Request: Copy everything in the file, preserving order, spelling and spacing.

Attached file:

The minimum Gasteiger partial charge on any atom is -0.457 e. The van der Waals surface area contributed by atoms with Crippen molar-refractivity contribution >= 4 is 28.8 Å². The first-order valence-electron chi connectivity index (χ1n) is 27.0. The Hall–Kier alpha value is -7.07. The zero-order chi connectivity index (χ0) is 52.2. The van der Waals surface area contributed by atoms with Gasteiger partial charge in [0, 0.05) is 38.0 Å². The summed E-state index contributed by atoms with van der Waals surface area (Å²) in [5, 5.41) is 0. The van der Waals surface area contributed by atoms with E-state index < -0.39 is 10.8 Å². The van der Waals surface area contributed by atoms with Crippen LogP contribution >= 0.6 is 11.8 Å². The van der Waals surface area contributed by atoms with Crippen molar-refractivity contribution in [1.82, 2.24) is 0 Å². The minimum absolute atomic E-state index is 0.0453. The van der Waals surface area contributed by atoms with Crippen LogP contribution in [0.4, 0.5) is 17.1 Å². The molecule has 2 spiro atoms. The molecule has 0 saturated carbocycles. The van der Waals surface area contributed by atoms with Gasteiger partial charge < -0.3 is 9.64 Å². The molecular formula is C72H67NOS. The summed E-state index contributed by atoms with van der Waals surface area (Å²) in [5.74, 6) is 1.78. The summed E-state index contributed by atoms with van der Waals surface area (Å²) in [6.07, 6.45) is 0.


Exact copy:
The minimum Gasteiger partial charge on any atom is -0.457 e. The van der Waals surface area contributed by atoms with Crippen molar-refractivity contribution >= 4 is 28.8 Å². The first-order valence-electron chi connectivity index (χ1n) is 27.0. The Hall–Kier alpha value is -7.07. The zero-order chi connectivity index (χ0) is 52.2. The van der Waals surface area contributed by atoms with Gasteiger partial charge in [0, 0.05) is 38.0 Å². The summed E-state index contributed by atoms with van der Waals surface area (Å²) in [5, 5.41) is 0. The van der Waals surface area contributed by atoms with E-state index < -0.39 is 10.8 Å². The van der Waals surface area contributed by atoms with Crippen LogP contribution >= 0.6 is 11.8 Å². The van der Waals surface area contributed by atoms with Crippen molar-refractivity contribution in [1.82, 2.24) is 0 Å². The minimum absolute atomic E-state index is 0.0453. The van der Waals surface area contributed by atoms with Crippen LogP contribution in [0.4, 0.5) is 17.1 Å². The molecule has 2 spiro atoms. The molecule has 0 saturated carbocycles. The van der Waals surface area contributed by atoms with Gasteiger partial charge < -0.3 is 9.64 Å². The molecular formula is C72H67NOS. The summed E-state index contributed by atoms with van der Waals surface area (Å²) in [5.74, 6) is 1.78. The summed E-state index contributed by atoms with van der Waals surface area (Å²) in [6.07, 6.45) is 0.